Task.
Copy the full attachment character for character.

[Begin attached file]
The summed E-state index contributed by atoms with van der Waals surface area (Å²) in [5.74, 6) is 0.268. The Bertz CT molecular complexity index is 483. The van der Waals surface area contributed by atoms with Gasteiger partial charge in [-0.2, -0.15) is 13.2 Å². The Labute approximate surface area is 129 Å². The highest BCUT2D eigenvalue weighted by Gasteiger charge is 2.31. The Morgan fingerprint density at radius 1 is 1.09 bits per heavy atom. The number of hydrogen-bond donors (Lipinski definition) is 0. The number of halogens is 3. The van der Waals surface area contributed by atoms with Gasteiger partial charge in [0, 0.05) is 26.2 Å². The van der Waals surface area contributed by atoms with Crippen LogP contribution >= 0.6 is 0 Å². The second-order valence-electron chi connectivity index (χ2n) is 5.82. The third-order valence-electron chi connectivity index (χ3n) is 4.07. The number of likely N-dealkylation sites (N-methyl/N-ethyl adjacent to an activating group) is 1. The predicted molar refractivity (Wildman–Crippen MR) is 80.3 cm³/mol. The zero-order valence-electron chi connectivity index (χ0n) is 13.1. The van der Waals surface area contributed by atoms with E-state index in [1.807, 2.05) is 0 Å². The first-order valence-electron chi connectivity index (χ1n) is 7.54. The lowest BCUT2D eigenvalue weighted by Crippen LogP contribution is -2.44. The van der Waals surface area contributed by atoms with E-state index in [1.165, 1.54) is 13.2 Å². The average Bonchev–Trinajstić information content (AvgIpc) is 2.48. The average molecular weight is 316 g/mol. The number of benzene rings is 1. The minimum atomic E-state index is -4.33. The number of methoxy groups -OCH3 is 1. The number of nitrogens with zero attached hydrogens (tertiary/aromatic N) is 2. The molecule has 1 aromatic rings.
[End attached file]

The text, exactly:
The summed E-state index contributed by atoms with van der Waals surface area (Å²) in [5.74, 6) is 0.268. The Bertz CT molecular complexity index is 483. The van der Waals surface area contributed by atoms with Gasteiger partial charge in [-0.2, -0.15) is 13.2 Å². The Labute approximate surface area is 129 Å². The highest BCUT2D eigenvalue weighted by Gasteiger charge is 2.31. The Morgan fingerprint density at radius 1 is 1.09 bits per heavy atom. The number of hydrogen-bond donors (Lipinski definition) is 0. The number of halogens is 3. The van der Waals surface area contributed by atoms with Gasteiger partial charge in [0, 0.05) is 26.2 Å². The van der Waals surface area contributed by atoms with Crippen LogP contribution >= 0.6 is 0 Å². The second-order valence-electron chi connectivity index (χ2n) is 5.82. The third-order valence-electron chi connectivity index (χ3n) is 4.07. The number of likely N-dealkylation sites (N-methyl/N-ethyl adjacent to an activating group) is 1. The predicted molar refractivity (Wildman–Crippen MR) is 80.3 cm³/mol. The zero-order valence-electron chi connectivity index (χ0n) is 13.1. The van der Waals surface area contributed by atoms with E-state index in [1.807, 2.05) is 0 Å². The first-order valence-electron chi connectivity index (χ1n) is 7.54. The lowest BCUT2D eigenvalue weighted by Crippen LogP contribution is -2.44. The van der Waals surface area contributed by atoms with E-state index in [1.165, 1.54) is 13.2 Å². The average Bonchev–Trinajstić information content (AvgIpc) is 2.48. The average molecular weight is 316 g/mol. The number of benzene rings is 1. The minimum atomic E-state index is -4.33. The number of methoxy groups -OCH3 is 1. The number of nitrogens with zero attached hydrogens (tertiary/aromatic N) is 2. The molecule has 1 aromatic rings.